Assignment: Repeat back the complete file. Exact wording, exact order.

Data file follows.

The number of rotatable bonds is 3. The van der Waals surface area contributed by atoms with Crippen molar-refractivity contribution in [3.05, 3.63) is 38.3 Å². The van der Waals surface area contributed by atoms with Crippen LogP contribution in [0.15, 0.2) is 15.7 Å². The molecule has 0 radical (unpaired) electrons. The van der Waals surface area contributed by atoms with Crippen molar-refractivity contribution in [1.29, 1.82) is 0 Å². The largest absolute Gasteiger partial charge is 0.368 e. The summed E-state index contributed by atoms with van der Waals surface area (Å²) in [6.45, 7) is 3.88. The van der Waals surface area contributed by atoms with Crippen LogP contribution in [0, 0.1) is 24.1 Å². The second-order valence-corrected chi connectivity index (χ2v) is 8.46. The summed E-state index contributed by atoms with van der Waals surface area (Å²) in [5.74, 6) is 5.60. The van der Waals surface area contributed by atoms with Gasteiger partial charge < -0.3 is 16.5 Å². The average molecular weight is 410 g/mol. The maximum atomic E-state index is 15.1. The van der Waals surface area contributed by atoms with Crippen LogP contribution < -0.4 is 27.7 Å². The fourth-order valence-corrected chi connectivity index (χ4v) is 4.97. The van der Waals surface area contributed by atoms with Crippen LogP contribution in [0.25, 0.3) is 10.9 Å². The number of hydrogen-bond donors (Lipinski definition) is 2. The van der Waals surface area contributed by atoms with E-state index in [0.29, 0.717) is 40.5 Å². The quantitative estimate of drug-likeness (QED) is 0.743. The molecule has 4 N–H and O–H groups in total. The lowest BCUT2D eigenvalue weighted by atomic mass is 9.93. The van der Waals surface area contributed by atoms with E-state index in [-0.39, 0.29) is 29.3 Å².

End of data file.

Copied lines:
The number of rotatable bonds is 3. The van der Waals surface area contributed by atoms with Crippen molar-refractivity contribution in [3.05, 3.63) is 38.3 Å². The van der Waals surface area contributed by atoms with Crippen LogP contribution in [0.15, 0.2) is 15.7 Å². The molecule has 0 radical (unpaired) electrons. The van der Waals surface area contributed by atoms with Crippen molar-refractivity contribution in [1.29, 1.82) is 0 Å². The largest absolute Gasteiger partial charge is 0.368 e. The summed E-state index contributed by atoms with van der Waals surface area (Å²) in [6.45, 7) is 3.88. The van der Waals surface area contributed by atoms with Crippen LogP contribution in [0, 0.1) is 24.1 Å². The second-order valence-corrected chi connectivity index (χ2v) is 8.46. The summed E-state index contributed by atoms with van der Waals surface area (Å²) in [5.74, 6) is 5.60. The van der Waals surface area contributed by atoms with Gasteiger partial charge < -0.3 is 16.5 Å². The average molecular weight is 410 g/mol. The maximum atomic E-state index is 15.1. The van der Waals surface area contributed by atoms with Crippen LogP contribution < -0.4 is 27.7 Å². The fourth-order valence-corrected chi connectivity index (χ4v) is 4.97. The van der Waals surface area contributed by atoms with Crippen LogP contribution in [0.25, 0.3) is 10.9 Å². The number of hydrogen-bond donors (Lipinski definition) is 2. The van der Waals surface area contributed by atoms with E-state index in [0.29, 0.717) is 40.5 Å². The quantitative estimate of drug-likeness (QED) is 0.743. The molecule has 4 N–H and O–H groups in total. The lowest BCUT2D eigenvalue weighted by atomic mass is 9.93. The van der Waals surface area contributed by atoms with E-state index in [-0.39, 0.29) is 29.3 Å².